A story about history

The web brings with it many changes. Some times new words have appeared and entered the mainstream. In Danish the noun “Historik” (English: list of historical events, activity record) is such a relatively new addition to the vocabulary. While English has not chosen to distinguish between “History”, as taught in school, and “History”, as a record of your, say, historical activity on the web, Danes have.
In Danish your online history is “Historik”.

If a translation between English and Danish misses the correct word, things can quickly become funny, as both in English and Danish “History” has different double meanings:

In English there’s “History” (without a pronoun, or maybe with a “the” in front), which is what we learn about the Romans and the Incas in school, and there’s also “a history” which is what you get when you’ve been dating the wrong people.

In Danish “Historie” (without a pronoun) is what we learn in school. “En historie”, on the other hand, is a story. Often used to describe an unbelievable tale that your kid or lover may use to explain some strange coincidences of facts…

Thus I laughed when the following came across my desk:

Addition of a selection of payment methods also allows you to establish a successful selling history at the same time as you conduct business.  ==> Tilføjelse af flere betaligsmetoder giver dig også mulighed  for at etablere positive salgshistorier medens du sælger.

In English the Danish translation above means that you can establish some positive tales about your sales :-). The correct translation should have been: “Tilføjelse af flere betalingsmetoder giver dig samtidig mulighed for at opbygge en positiv salgshistorik medens du sælger.”

English ==> Danish:
(The) History  ==> Historie(n)
(A) History   ==> (En) Fortid, Ry, Omdømme
A Story   ==> En Historie
Online History   ==> Historik

4162010103910AM_history History Titanic

It’s not a Meg. It’s a mess.

My female Danish friend got an interesting hair cut. In places it looks like a bird’s nest. In other places it looks like a sexy Meg Ryan-style “Sleepless in Seattle” hairdo. Definitely has to be combed carefully to prevent it from looking too unkempt. Of course, according to this hilarious blog by “Copenhannah” about “How to look like a Dane“, unkempt looking hair is the epitome of looking like a true Dane… 🙂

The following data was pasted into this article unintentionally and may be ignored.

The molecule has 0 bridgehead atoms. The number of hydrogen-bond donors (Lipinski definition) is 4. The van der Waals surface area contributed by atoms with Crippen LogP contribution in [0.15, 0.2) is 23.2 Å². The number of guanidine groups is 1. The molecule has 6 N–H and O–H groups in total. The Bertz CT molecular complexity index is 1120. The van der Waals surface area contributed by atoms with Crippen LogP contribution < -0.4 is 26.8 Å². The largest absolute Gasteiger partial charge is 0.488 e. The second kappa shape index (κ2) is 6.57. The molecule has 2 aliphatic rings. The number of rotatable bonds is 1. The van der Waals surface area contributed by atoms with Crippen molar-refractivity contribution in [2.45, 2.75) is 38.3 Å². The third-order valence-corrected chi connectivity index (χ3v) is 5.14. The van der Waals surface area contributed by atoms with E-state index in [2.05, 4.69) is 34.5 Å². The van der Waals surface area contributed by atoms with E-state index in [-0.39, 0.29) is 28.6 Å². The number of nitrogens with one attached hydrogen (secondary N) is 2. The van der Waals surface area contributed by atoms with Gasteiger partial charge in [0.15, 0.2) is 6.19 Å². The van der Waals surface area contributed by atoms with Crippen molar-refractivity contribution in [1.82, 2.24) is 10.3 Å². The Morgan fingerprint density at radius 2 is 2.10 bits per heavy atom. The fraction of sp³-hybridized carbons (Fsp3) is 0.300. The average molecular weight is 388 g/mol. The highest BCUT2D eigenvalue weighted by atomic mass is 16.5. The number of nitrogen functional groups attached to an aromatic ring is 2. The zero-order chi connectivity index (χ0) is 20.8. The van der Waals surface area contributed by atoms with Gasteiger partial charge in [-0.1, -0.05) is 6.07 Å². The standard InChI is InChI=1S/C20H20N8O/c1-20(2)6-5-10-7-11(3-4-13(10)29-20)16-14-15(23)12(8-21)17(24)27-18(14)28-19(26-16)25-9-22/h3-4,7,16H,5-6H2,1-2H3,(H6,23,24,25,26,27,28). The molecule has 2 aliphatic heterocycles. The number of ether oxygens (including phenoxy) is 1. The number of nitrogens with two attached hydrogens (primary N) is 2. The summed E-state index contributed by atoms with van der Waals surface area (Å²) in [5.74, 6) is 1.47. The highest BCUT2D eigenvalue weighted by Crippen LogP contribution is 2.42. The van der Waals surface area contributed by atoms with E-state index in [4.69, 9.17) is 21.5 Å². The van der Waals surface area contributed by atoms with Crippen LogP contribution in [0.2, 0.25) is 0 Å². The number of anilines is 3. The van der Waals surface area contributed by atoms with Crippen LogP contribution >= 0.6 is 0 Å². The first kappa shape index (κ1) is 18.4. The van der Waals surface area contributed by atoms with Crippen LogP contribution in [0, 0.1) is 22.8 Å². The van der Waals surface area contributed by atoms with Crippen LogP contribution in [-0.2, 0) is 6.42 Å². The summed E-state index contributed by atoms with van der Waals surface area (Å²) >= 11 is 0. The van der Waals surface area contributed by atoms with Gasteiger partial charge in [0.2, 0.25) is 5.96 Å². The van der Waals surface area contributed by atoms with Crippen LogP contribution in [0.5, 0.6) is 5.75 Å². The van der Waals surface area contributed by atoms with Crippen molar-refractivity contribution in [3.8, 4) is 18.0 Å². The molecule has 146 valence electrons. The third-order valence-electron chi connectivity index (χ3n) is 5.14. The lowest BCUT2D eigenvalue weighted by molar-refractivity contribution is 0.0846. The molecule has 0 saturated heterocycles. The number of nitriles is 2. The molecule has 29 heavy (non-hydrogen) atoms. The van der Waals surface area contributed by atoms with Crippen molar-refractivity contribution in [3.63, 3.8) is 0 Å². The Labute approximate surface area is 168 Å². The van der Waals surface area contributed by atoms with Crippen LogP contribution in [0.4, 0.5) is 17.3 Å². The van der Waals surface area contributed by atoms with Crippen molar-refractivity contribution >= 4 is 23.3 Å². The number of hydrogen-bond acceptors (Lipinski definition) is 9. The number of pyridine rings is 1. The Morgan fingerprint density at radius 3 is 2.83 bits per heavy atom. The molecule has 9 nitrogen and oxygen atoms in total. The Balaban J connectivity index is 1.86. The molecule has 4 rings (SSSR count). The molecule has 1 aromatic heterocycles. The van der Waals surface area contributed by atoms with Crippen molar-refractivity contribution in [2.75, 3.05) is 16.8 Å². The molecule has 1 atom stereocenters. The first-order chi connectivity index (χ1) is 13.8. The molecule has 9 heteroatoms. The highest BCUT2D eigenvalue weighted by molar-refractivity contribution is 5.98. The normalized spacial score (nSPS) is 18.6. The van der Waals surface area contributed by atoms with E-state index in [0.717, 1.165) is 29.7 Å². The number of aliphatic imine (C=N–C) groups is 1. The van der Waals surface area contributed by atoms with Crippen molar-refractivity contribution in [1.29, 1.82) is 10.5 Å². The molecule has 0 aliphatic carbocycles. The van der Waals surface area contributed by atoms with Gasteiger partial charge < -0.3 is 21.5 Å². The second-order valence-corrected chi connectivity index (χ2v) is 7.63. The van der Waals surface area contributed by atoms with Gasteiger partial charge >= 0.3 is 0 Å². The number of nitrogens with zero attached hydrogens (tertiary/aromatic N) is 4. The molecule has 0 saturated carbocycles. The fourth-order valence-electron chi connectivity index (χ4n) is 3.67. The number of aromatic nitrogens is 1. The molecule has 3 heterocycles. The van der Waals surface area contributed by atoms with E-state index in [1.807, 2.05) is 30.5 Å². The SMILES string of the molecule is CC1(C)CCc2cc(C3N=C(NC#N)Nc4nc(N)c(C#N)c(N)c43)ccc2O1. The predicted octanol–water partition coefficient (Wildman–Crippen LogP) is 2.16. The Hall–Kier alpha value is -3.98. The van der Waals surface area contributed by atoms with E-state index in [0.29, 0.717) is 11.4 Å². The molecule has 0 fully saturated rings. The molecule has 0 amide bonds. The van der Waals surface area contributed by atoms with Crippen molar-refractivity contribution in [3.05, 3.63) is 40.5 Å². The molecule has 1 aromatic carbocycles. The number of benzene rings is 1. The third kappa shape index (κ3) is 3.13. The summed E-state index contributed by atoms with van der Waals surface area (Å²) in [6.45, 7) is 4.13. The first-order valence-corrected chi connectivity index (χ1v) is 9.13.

Now, in Danish we have the words:

Danish ==> English:
en redelighed –> a mess
en rede –> a nest
at rede hår–> to comb hair
at rede seng –> to make the bed
at redde–> to save
rødder –> roots
rød –>red

Which caused my friend to utter this unique sentence in Danish:

“Man kan jo se mine røde rødder. Det er en redelighed. Jeg bliver nødt til at rede mit hår for at redde det fra at se ud som en rede.”

(English: “You can see my red roots. This is mess. I have to comb my hair to save it from looking like a nest.”)

This is a good Meg Ryan do.

This is a good Meg Ryan do.

Some times you can overdo the do.

Some times you can overdo the do.


Don't do this Meg Ryan do. It's more of a doo-doo..

Don’t do this Meg Ryan do. It’s more of a doo-doo..





Sex and drugs – but not Rock’n Roll… (have many synonyms)

On my most recent visit to Denmark a Danish friend, knowing my passion for languages, asked me the strange question: “have you ever seen a dictionary with comments?”. Then he proceeded to show me what he meant. He looked-up the word for “prostitute” in the Danish-Portuguese dictionary, he had on his book shelf. The Portuguese alternatives filled something like 4 columns and the plethora of synonyms was rounded off with a comment (in Danish) by the author: “Ja, det kære barn har mange navne…” (“Yes, the sweet child has many names…”).

And so it seems, that every language is particularly fond of synonyms for sex and drugs -(but for some reason not for Rock’n Roll… 🙂 ). The Danish language is no exception.

The common expression for being drunk in DANISH is “at være fuld”, which actually literally means “to be full”. So, when Danes are “full”, they are full of liquor, and when the English-speakers are “full”, they are full with food. This has caused many a translation SNAFU 🙂

English ==> Danish:
To be full (e.g. a container) ==> at være fuld (for eksempel en beholder)
To be full (from eating food) ==> at være mæt
To be drunk ==> at være fuld.

Here’s another one: An English synonym for being drunk is “to be intoxicated”. Danes use the more innocuous word “påvirket”, which literally means “affected”. So, it was funny today, when a computer-service related English message about “affected users” was translated using the word “påvirket”, which unfortunately made it sound like those users were intoxicated: